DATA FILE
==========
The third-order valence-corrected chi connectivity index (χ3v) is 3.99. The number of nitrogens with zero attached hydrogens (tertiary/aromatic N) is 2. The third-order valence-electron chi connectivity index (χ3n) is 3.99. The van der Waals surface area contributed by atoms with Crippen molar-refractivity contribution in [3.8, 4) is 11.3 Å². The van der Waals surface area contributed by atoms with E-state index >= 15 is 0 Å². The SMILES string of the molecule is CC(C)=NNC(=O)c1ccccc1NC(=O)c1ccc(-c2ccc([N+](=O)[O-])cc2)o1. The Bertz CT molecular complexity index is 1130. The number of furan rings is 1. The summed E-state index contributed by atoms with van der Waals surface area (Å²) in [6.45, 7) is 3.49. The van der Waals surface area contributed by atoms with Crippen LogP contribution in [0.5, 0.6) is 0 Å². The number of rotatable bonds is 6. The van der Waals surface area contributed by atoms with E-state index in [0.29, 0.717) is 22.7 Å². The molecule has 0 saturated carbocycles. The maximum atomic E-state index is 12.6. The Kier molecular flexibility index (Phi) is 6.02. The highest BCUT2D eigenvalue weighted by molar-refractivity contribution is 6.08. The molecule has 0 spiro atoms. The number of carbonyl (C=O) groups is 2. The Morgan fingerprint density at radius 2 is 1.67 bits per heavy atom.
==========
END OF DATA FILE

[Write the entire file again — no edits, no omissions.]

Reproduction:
The third-order valence-corrected chi connectivity index (χ3v) is 3.99. The number of nitrogens with zero attached hydrogens (tertiary/aromatic N) is 2. The third-order valence-electron chi connectivity index (χ3n) is 3.99. The van der Waals surface area contributed by atoms with Crippen molar-refractivity contribution in [3.8, 4) is 11.3 Å². The van der Waals surface area contributed by atoms with E-state index >= 15 is 0 Å². The SMILES string of the molecule is CC(C)=NNC(=O)c1ccccc1NC(=O)c1ccc(-c2ccc([N+](=O)[O-])cc2)o1. The Bertz CT molecular complexity index is 1130. The number of furan rings is 1. The summed E-state index contributed by atoms with van der Waals surface area (Å²) in [6.45, 7) is 3.49. The van der Waals surface area contributed by atoms with Crippen LogP contribution in [0.5, 0.6) is 0 Å². The number of rotatable bonds is 6. The van der Waals surface area contributed by atoms with E-state index in [0.29, 0.717) is 22.7 Å². The molecule has 0 saturated carbocycles. The maximum atomic E-state index is 12.6. The Kier molecular flexibility index (Phi) is 6.02. The highest BCUT2D eigenvalue weighted by molar-refractivity contribution is 6.08. The molecule has 0 spiro atoms. The number of carbonyl (C=O) groups is 2. The Morgan fingerprint density at radius 2 is 1.67 bits per heavy atom.